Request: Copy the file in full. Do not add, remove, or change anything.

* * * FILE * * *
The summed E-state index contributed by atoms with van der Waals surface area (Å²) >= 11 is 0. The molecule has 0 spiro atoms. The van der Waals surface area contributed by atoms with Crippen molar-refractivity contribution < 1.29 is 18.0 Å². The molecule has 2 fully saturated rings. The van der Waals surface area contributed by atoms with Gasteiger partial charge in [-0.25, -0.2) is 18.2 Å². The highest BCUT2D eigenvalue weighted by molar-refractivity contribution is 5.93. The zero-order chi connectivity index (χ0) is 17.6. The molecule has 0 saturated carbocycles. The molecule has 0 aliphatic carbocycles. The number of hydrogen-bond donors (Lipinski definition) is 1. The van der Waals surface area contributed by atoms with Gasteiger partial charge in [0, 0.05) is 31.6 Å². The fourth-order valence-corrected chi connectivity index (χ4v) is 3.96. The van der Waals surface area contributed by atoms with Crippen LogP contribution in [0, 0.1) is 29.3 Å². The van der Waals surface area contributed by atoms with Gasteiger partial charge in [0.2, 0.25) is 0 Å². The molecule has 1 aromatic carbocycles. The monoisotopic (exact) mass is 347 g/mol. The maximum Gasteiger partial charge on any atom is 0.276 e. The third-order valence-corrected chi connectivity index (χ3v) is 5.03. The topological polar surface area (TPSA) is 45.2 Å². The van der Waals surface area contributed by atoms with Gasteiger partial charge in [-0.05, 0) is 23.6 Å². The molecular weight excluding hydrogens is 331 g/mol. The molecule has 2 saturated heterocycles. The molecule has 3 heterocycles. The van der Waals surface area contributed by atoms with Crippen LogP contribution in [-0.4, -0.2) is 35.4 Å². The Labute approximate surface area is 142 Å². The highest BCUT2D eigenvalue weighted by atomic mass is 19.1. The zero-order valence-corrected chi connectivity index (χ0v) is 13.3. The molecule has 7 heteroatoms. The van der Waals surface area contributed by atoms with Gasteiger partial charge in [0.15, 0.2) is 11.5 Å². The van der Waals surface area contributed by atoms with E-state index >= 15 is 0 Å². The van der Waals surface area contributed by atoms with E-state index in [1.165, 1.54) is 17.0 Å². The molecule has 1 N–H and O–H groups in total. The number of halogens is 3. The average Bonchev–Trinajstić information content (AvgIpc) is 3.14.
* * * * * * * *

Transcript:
The summed E-state index contributed by atoms with van der Waals surface area (Å²) >= 11 is 0. The molecule has 0 spiro atoms. The van der Waals surface area contributed by atoms with Crippen molar-refractivity contribution < 1.29 is 18.0 Å². The molecule has 2 fully saturated rings. The van der Waals surface area contributed by atoms with Gasteiger partial charge in [-0.25, -0.2) is 18.2 Å². The highest BCUT2D eigenvalue weighted by molar-refractivity contribution is 5.93. The zero-order chi connectivity index (χ0) is 17.6. The molecule has 0 saturated carbocycles. The molecule has 0 aliphatic carbocycles. The number of hydrogen-bond donors (Lipinski definition) is 1. The van der Waals surface area contributed by atoms with Gasteiger partial charge in [0, 0.05) is 31.6 Å². The fourth-order valence-corrected chi connectivity index (χ4v) is 3.96. The van der Waals surface area contributed by atoms with Crippen LogP contribution in [0, 0.1) is 29.3 Å². The van der Waals surface area contributed by atoms with Gasteiger partial charge in [0.2, 0.25) is 0 Å². The molecule has 1 aromatic carbocycles. The monoisotopic (exact) mass is 347 g/mol. The maximum Gasteiger partial charge on any atom is 0.276 e. The third-order valence-corrected chi connectivity index (χ3v) is 5.03. The topological polar surface area (TPSA) is 45.2 Å². The van der Waals surface area contributed by atoms with Gasteiger partial charge in [-0.05, 0) is 23.6 Å². The molecular weight excluding hydrogens is 331 g/mol. The molecule has 2 saturated heterocycles. The molecule has 3 heterocycles. The van der Waals surface area contributed by atoms with Crippen LogP contribution in [-0.4, -0.2) is 35.4 Å². The Labute approximate surface area is 142 Å². The highest BCUT2D eigenvalue weighted by atomic mass is 19.1. The zero-order valence-corrected chi connectivity index (χ0v) is 13.3. The molecule has 7 heteroatoms. The van der Waals surface area contributed by atoms with Gasteiger partial charge in [0.15, 0.2) is 11.5 Å². The van der Waals surface area contributed by atoms with E-state index >= 15 is 0 Å². The van der Waals surface area contributed by atoms with E-state index in [1.165, 1.54) is 17.0 Å². The molecule has 1 N–H and O–H groups in total. The number of halogens is 3. The average Bonchev–Trinajstić information content (AvgIpc) is 3.14.